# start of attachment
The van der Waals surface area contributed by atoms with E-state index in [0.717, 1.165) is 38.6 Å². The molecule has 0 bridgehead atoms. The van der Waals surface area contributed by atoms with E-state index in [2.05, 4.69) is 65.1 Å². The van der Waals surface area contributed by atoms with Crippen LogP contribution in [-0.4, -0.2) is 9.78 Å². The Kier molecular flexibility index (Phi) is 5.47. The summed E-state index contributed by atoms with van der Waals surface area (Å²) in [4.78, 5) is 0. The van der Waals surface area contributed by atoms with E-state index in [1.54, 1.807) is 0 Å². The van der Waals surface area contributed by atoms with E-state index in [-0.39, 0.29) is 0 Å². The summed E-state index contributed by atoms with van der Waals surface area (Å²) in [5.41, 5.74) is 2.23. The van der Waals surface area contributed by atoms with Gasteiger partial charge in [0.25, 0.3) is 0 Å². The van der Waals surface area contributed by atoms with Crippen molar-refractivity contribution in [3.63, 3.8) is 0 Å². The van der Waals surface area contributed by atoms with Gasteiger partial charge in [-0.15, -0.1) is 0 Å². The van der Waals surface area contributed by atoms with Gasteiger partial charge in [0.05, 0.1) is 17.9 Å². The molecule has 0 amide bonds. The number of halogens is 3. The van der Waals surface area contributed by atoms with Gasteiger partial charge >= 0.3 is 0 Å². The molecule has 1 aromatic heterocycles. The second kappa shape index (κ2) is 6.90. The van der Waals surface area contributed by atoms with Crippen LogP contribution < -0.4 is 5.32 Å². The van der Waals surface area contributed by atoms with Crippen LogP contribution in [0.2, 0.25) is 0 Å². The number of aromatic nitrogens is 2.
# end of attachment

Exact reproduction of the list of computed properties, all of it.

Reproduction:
The van der Waals surface area contributed by atoms with E-state index in [0.717, 1.165) is 38.6 Å². The molecule has 0 bridgehead atoms. The van der Waals surface area contributed by atoms with E-state index in [2.05, 4.69) is 65.1 Å². The van der Waals surface area contributed by atoms with Crippen LogP contribution in [-0.4, -0.2) is 9.78 Å². The Kier molecular flexibility index (Phi) is 5.47. The summed E-state index contributed by atoms with van der Waals surface area (Å²) in [4.78, 5) is 0. The van der Waals surface area contributed by atoms with E-state index in [1.54, 1.807) is 0 Å². The van der Waals surface area contributed by atoms with E-state index in [-0.39, 0.29) is 0 Å². The summed E-state index contributed by atoms with van der Waals surface area (Å²) in [5.41, 5.74) is 2.23. The van der Waals surface area contributed by atoms with Gasteiger partial charge in [0.25, 0.3) is 0 Å². The van der Waals surface area contributed by atoms with Crippen molar-refractivity contribution in [3.63, 3.8) is 0 Å². The van der Waals surface area contributed by atoms with Gasteiger partial charge in [-0.15, -0.1) is 0 Å². The van der Waals surface area contributed by atoms with Gasteiger partial charge in [0.05, 0.1) is 17.9 Å². The molecule has 0 amide bonds. The number of halogens is 3. The van der Waals surface area contributed by atoms with Gasteiger partial charge >= 0.3 is 0 Å². The molecule has 1 aromatic heterocycles. The second kappa shape index (κ2) is 6.90. The van der Waals surface area contributed by atoms with Crippen LogP contribution < -0.4 is 5.32 Å². The van der Waals surface area contributed by atoms with Crippen LogP contribution in [0.2, 0.25) is 0 Å². The number of aromatic nitrogens is 2.